Friday, October 14, 2011

Inside the Kaiser bowl cont'd

Marx Unverdorben, Fenton house, London
In this post I want to show you a few examples of the wide variety of inside aprons that I have seen in historical lutes. I hope that it will become clear that lute makers think that the design and size of the inside apron plays a role in the stability and resonance of their lutes. The example to the left is from a Marx Unverdorben lute built in 158? and conserved in Fenton House, London. It measures nearly 49 cm long, but only 5 mm thick and 17 mm deep. For a reference in regard to size, the lute is 338 mm wide. This lute was rebuilt into a 13 course swanneck by David Buchstetter in 1747 but the apron appears to be unaltered from the origin.

The next two examples are from a little known Hans Frei at the Met in New York and a Pietro Railich theorbo in Brussels.

Hans Frei

This the only photo that I have showing the size of the apron relative to the width of the bowl. The inside apron measures 32 cm long, 29 mm deep but only 4 mm thick at its maximum. It tapers to 1 mm at the ends. The bowl is 31.6 cm wide. It is noteworthy that this inside apron is sculpted from 4 mm at the top surface that glues to the belly to 1 mm at the bottom along its entire length.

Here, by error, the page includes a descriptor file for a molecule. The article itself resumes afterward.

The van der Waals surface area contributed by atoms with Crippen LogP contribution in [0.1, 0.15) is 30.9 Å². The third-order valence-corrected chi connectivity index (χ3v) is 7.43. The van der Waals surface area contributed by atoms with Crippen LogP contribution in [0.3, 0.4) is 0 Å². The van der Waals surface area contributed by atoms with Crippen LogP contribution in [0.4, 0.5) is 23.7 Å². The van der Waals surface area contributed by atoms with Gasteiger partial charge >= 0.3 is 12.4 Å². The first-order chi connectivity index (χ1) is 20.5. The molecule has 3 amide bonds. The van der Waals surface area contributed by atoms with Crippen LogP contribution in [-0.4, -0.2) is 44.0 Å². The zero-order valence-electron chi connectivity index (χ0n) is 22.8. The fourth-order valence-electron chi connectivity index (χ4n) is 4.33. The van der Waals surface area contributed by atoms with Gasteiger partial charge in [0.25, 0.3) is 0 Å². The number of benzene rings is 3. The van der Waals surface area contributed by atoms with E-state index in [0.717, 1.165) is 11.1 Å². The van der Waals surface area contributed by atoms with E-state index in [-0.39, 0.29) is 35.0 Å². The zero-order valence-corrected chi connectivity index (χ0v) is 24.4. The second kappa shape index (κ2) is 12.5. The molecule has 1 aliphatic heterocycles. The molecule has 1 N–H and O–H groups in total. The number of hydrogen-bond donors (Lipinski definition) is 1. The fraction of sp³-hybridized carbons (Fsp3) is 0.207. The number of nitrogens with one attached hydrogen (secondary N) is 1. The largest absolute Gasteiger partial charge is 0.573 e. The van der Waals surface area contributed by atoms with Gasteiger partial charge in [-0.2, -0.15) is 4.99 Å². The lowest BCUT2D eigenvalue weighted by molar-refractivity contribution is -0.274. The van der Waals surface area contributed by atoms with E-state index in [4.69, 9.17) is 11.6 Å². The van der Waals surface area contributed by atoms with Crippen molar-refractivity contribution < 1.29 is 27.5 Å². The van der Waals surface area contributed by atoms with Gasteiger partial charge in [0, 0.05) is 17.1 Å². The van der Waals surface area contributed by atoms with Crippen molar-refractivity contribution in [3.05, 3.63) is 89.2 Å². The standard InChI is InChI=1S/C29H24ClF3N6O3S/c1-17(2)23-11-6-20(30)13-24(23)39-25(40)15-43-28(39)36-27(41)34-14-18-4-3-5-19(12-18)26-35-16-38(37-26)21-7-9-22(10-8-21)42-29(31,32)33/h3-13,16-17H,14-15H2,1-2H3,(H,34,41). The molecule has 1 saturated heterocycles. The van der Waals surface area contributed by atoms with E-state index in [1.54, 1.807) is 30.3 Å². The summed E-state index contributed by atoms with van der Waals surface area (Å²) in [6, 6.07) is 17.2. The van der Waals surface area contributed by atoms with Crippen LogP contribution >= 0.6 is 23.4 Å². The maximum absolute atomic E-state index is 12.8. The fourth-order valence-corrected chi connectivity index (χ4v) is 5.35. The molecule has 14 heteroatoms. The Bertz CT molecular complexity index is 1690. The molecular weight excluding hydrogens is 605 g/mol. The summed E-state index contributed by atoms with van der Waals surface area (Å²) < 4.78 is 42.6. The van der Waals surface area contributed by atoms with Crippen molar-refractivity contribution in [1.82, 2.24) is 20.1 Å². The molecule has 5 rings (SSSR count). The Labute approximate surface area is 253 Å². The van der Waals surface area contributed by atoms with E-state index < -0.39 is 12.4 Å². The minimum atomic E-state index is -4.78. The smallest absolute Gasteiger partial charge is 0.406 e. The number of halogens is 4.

Pietro Railich
A much different inside apron is found in the Railich theorbo. It is 7 mm thick at its centre and 25 mm deep, but only 23.3 cm long. It, like the Hans Frei, is sculpted from top to bottom. The bowl is 35.8 cm wide.

This photo shows the inside rear of the bowl of a lute by Laux Maler that  until recently was held privately and unknown to the lute community. It had been converted into a lute-guitar as was the fashion in the 19th century and while being restored to a more original configuration the restorer discovered the original Maler label under added paper reinforcement. The lute was subsequently purchased by the Musee de la musique, Paris. If you look closely, the remains of the inside apron are visible but only as a half circle nub of wood.  The original apron had been truncated into a style typical for guitars. Since it was being rebuilt into a guitar, custom dictated that it should have an end block. Somehow, changing this construction feature was an essential part of creating the "guitar" sound. I taught instrument making for many years and one of my students built a lute-guitar. Although it had many guitar-like features besides an end block, my student remarked disappointedly when he finished:"It doesn't sound like a lute, it sounds like a guitar."

It seems to me, from the examples that I have seen and the experimentation that I have done, that there are benefits to providing a firm gluing surface along the rear edge of the belly not just for structural stability but for acoustical stability. By that I mean the ability to control, by the length, breadth or depth of the inside apron, the vibration of the bridge and belly in this very critical area in order to achieve an extra degree of resonance, clarity or sonority. Removing a portion of the wood from the inside apron by sculpting from top to bottom, as indicated in several  examples, demonstrates the principle of maintaining strength but reducing mass which is really what historical lute building is all about.

My Kaiser inside apron measures 27 cm long, 35mm deep and 6.5 mm thick tapered to 1 mm at the ends and bottom. The bowl is 38 cm wide.

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